A Writer’s Notebook: Poetry-to-prose revision

For this exercise, I’m taking an old poem (which I don’t much like) and turning it into a piece of flash fiction (which I like only slightly better).  After that: why I did it.

A Long Distant Line

I am reminded of my dad’s woolen Boy Scout blanket,
fuzz balling across it like mold, laying lumpy across
the field I see as I rest my prepubescent palm
against the painted gray barrel of this old cannon.

Across this rippled drag of lawn
a row of blue matches, aims at me.
I am eleven, unafraid.

The narrow muzzles—too small for the great
steaming cannonballs I had imagined the whole
car trip here—some history student, some intern
cemented long ago. The boy I am is disappointed;

I long to see one thin muzzle
heavy with iron instead of cement
fire, flame and acrid smoke and hissing ball

spit forth across the blanket field.  I want the acid stench,
gunpowder burning, the rebel yell in my ears, blood,
the paint-red blood I’ve seen in films. I have come to see
the history once flat on a textbook page, now aimed

at my face.  I will move on—giddy
with my grandparents in their station
wagon, me sprawled in the open back,

staring at the thin lines of the heater in the glass—I will
visit other places.  Forests brackish green in North Carolina,
the sinking Washington monument, lost hazy days
through a foggy Tennessee. I will go home to my parents,

to my father of Boy Scout days,
my mother of classroom talk, I will
jabber youthfully about white-splattered statues,

echoing museums, silent cannon barrels. And later, when I am
grown, I will discover why they all—grandparents, mother, father,
cold statues on horses, swords drawn from stone scabbards—
why they all smiled sadly as I described the green blanket

fields in gray mornings and
the long distant line of cannon
blue aimed at me.


A Long Distant Line

Digging in the closet for the Uno cards.  Boxes and dust.  I found my dad’s old rug of a blanket from his days in the Boy Scouts, green balls of fuzz growing off it like mold.  It reminded me of something, some other green.

The news was on in the living room.  Friends arguing about the Middle East.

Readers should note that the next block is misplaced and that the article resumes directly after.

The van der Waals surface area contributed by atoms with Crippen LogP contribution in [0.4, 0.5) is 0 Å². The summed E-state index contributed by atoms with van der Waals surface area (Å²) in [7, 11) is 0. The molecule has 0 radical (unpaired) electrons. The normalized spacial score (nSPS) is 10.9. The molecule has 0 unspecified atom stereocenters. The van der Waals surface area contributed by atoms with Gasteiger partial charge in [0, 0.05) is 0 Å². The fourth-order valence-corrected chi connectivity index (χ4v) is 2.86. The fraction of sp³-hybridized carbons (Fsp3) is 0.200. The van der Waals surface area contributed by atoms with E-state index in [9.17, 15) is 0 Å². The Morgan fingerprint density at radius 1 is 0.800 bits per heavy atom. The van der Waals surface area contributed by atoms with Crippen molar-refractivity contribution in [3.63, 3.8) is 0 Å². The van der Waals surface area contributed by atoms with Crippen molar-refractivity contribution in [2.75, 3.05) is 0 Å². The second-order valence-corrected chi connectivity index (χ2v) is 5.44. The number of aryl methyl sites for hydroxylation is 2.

I dragged out the blanket, unfurled it across the bedroom floor, and stared at the ripples and folds it made.  Something.  Some memory.

Then:

The grass lays lumpy all across the field.  I rest my prepubescent palm against the gray-painted barrel of the cannon next to me.  Across this rippled drag of lawn a row of blue matches, tiny black irises staring mute at me from the distance.

I am eleven, unafraid.

Too small for the great steaming cannonballs I had imagined the whole car trip here—the narrow muzzles had been plugged into peace by some history student, some intern.  Cemented long ago.

The boy I am is disappointed; I long to see one thin muzzle, heavy with iron instead of cement, fire into the green summer.  Flame and acrid smoke and hissing ball spitting forth across the blanket field.  I want the acid stench, gunpowder burning, the rebel yell in my ears.  Blood, the paint-red blood I’ve seen in films.

I have come to see the history once flat on a textbook page, now aimed at my face.

I will move on, giddy with my grandparents in their station wagon, me sprawled in the open back to stare at the thin lines of the heater in the glass.  I will visit other places.  Forests brackish green in North Carolina, the sinking Washington monument, lost hazy days through a foggy Tennessee.  Then I will go home to my parents, to my father of Boy Scout days, my mother of classroom talk, and I will jabber youthfully about white-splattered statues, echoing museums, silent cannon barrels.

And later, when I am grown, I will stand not in a dewy morning field but in my own bedroom closet, a deck of cards in my hand.  Then I will discover why they all—grandparents, mother, father, cold statues on horses, swords drawn from stone scabbards—why they all smiled sadly as I described the green blanket fields in green summer mornings and the long distant line of cannon blue aimed straight at me.

This is an old exercise, one I’ve used successfully before (my story “Consuela Throws Her TV Away,” which appeared in Orchid back in 2002, started life as a poem).  The idea is that changing forms changes the way we think about a piece: changing from poetry to prose helps us uncover some of the deeper ideas and underlying story in a poem; changing from prose to poetry helps us hear the rhythms of our language and experiment with richer imagery.  A friend and early mentor of mine, David Breeden, used to turn his novels into screenplays just to tighten up the story and the language before he switched it back to a novel, and he turned his screenplays into novels in order to expand the story and explore character development in the script.

Changing forms of writing is a great revision tool, but what makes it especially cool is that we sometimes discover (as I did with “Consuela”) that the new form is the better form.

For one version of this and other revision exercises, check out the list on the Introduction to Creative Writing blog.

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